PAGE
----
Rediscovering Ross Island 2012: Lava Sampling on the North Shore

Written by Ken Sims.

After all the requisite training we are now sampling the volcanic rocks on Ross Island. Yesterday while the other team members were completing their environmental training, Phil Kyle and I flew out to Lewis Bay (Plate 1 and 2) to sample the lava flows from Mount Bird that are exposed in cliffs around the bay. These lava flows erupted from Mount Bird, which is an older volcano that is almost entirely covered by ice.

Plate 1: Flying with Scotty Pentecost the pilot in a A-Star helicopter operated by contractor PHI with Mt Erebus in the background. Photo by Ken Sims.
Plate 2 Co-PI Phil Kyle riding in the A-star helicopter on the way over to Lewis Bay on the north side of Ross Island. Photo by Ken Sims.

Unfortunately, we could not land at any of these sea cliffs because the sea ice below them is too thin and rotten and therefore unsafe to land on, and they cannot be accessed from above because they are overhung by large calving glaciers. There were many ice cracks and as a result, lots of seal holes and of course seals. This is an unusual year for sea ice in the vicinity of Ross Island. We are clearly too late this year to find favorable conditions to land and safely undertake sampling in this area (Plate 3).

Plate 3: The effects of a large calved serac on the sea-ice in Lewis Bay. One can see where the calving glacier struck the sea ice and caused a ripple effect as the wave propagated outward. This was one of many indicators that the sea ice was too thin to safely land on. Photo by Ken Sims.

As a result, we changed our objective for the day and flew across the bay over to the sea cliffs below Mt Terror where we started working on our planned transects up the north and east ridges of Mt Terror. Overall it was a very successful day and we collected some key samples for our study (Plates 4 and 5).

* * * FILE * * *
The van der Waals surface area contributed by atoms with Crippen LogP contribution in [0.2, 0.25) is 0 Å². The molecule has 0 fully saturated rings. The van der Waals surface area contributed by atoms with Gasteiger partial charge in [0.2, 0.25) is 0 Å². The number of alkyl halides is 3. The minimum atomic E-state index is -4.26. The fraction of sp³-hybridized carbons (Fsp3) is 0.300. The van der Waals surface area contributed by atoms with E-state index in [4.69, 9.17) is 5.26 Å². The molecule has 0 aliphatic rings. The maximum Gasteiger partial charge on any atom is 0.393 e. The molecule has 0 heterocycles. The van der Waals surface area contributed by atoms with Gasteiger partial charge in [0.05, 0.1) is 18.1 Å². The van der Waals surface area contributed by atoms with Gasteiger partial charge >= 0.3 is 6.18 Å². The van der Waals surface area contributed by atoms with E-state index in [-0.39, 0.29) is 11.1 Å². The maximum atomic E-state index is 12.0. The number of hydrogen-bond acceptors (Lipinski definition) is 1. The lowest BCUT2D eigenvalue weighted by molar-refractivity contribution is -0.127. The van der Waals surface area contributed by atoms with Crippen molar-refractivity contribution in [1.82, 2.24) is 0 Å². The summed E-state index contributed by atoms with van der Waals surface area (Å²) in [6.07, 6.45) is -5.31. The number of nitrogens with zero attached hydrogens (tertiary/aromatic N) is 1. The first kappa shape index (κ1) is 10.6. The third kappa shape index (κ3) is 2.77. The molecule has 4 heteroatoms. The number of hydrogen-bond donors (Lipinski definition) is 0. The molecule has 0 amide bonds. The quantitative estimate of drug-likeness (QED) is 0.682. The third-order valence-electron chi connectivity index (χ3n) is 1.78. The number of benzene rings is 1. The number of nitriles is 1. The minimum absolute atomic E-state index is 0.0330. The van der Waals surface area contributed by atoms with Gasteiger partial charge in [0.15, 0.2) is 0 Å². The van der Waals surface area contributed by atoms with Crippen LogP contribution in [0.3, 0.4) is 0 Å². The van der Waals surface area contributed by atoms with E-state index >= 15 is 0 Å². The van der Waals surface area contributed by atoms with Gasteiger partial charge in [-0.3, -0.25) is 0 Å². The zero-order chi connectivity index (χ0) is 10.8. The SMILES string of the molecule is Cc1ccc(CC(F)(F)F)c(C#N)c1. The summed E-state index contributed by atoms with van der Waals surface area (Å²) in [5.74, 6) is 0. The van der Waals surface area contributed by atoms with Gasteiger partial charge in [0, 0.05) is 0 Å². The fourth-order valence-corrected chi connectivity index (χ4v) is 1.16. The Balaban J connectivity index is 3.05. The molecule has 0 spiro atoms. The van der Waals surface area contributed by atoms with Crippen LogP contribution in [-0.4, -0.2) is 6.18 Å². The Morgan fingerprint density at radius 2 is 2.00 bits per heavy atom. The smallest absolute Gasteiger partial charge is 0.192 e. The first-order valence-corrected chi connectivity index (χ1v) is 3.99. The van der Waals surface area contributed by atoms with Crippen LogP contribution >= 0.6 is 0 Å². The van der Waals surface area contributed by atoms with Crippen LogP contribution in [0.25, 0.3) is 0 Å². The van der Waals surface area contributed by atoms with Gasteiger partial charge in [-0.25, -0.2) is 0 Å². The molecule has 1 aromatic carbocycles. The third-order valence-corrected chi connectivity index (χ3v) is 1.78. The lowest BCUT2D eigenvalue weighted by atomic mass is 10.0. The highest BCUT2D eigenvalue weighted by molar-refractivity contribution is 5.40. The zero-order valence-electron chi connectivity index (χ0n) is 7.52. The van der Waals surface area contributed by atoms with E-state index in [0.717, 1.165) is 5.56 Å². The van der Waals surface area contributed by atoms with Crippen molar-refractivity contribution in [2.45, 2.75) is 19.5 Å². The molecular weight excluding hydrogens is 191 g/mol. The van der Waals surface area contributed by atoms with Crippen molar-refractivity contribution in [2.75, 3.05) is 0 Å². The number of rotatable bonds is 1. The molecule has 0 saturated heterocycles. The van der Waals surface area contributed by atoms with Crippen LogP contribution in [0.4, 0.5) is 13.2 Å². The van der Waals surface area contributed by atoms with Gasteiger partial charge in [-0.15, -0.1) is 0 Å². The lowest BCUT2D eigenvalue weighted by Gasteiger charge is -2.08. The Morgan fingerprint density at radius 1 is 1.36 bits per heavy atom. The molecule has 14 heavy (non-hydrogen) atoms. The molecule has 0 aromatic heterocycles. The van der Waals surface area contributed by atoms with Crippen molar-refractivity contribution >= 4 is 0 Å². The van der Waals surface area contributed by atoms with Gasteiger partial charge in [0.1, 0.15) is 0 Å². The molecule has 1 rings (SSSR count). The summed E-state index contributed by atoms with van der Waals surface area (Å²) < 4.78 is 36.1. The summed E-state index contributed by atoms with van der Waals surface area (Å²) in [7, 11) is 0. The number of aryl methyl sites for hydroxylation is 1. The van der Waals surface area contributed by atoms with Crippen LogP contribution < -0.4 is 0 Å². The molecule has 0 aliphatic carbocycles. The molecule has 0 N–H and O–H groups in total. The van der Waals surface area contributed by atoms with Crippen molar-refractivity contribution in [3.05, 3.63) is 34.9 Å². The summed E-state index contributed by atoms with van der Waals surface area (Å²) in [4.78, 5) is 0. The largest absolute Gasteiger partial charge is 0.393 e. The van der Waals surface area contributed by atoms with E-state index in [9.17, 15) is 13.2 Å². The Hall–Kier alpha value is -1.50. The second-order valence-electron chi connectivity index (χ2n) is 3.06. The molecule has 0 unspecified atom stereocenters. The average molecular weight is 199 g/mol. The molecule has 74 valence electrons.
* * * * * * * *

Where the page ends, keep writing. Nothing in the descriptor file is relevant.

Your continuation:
Plate 4: Some of the basaltic lava flows of the lower flanks of Mt Terror that form the sea cliffs along Cape Tennyson with Mt Erebus in the background. Photo by Ken Sims.

Weather providing, tomorrow we (myself, Erin, Paul and Dan) are flying back to Mt. Terror and will start to work our way up the East Ridge which has numerous cinder cones and lava flows which have never been studied. The forecast looks great!

Plate 5: Phil Kyle using a GPS to determine the location of the lava flow we had just sampled at Cape Tennyson on the shore of Lewis Bay. Photo by Ken Sims.



Meet the Author
A Professor at the University of Wyoming and a former tenured Research Scientist at Woods Hole Oceanographic Institution, Dr. Kenneth W.W. Sims uses isotopic and chemical tracers to study geologic processes in the earth and other planetary bodies. Ken has over fifty peer-reviewed scientific publications focusing on the study of mantle melting, oceanic and continental crustal genesis, volcanology, hydrology, planetary core-formation, climate change and oceanography. Dr. Sims earned his BA in Geology from Colorado College, his MSc from the Institute of Meteoritics at the University of New Mexico; and his PhD in Geochemistry from the University of California, Berkeley. Ken’s field experience ranges from ocean floor geology, using submersibles and remote sensing techniques to geological studies of active volcanoes at high altitudes in technical terrain. Academic awards include: the Estwing Outstanding Senior Award at Colorado College, an Outstanding Student Instructor Award from the UC, Berkeley, the Woods Hole Oceanographic Institution Postdoctoral Scholar Fellowship, three Mellon Awards for innovative exploratory research and the Kincaid School 2012 Papadopoulos Fellowship. In addition to his academic career, Ken is an avid climber and has been an alpine guide for over three decades with extensive experience in technical, high altitude and cold weather mountaineering in Antarctica, the Alaska Range, and the Andes of Peru. These technical climbing skills have enabled him to collect young lavas and gather volcanic gas data inside active, remote volcanoes across the globe, including Erebus Volcano in Antarctica; Masaya Volcano in Nicaragua; and Nyamuragira and Nyiragongo Volcanoes in DR Congo. Using isotopic and geochemical data measured in these hard-to-get-samples Professor Sims’ ultimate goal is to better understand the genesis and evolution of Earth’s volcanoes, with an eye toward predicting future eruptions. Sims’ research and scientific expeditions have been featured in National Geographic Magazine; Oceanus; Popular Mechanics; New Scientist; several children’s books and magazines; NHK Japanese Public Television (Miracle Continent Antarctica- Mt Erebus), National Geographic Television (Man versus Volcano); and, the Discovery Channel (Against the Elements). Professor Sims is a featured scientist on National Geographic Explorer Site For Professor Sims’ complete Curriculum Vitae, Publication List and Mountaineering Resume see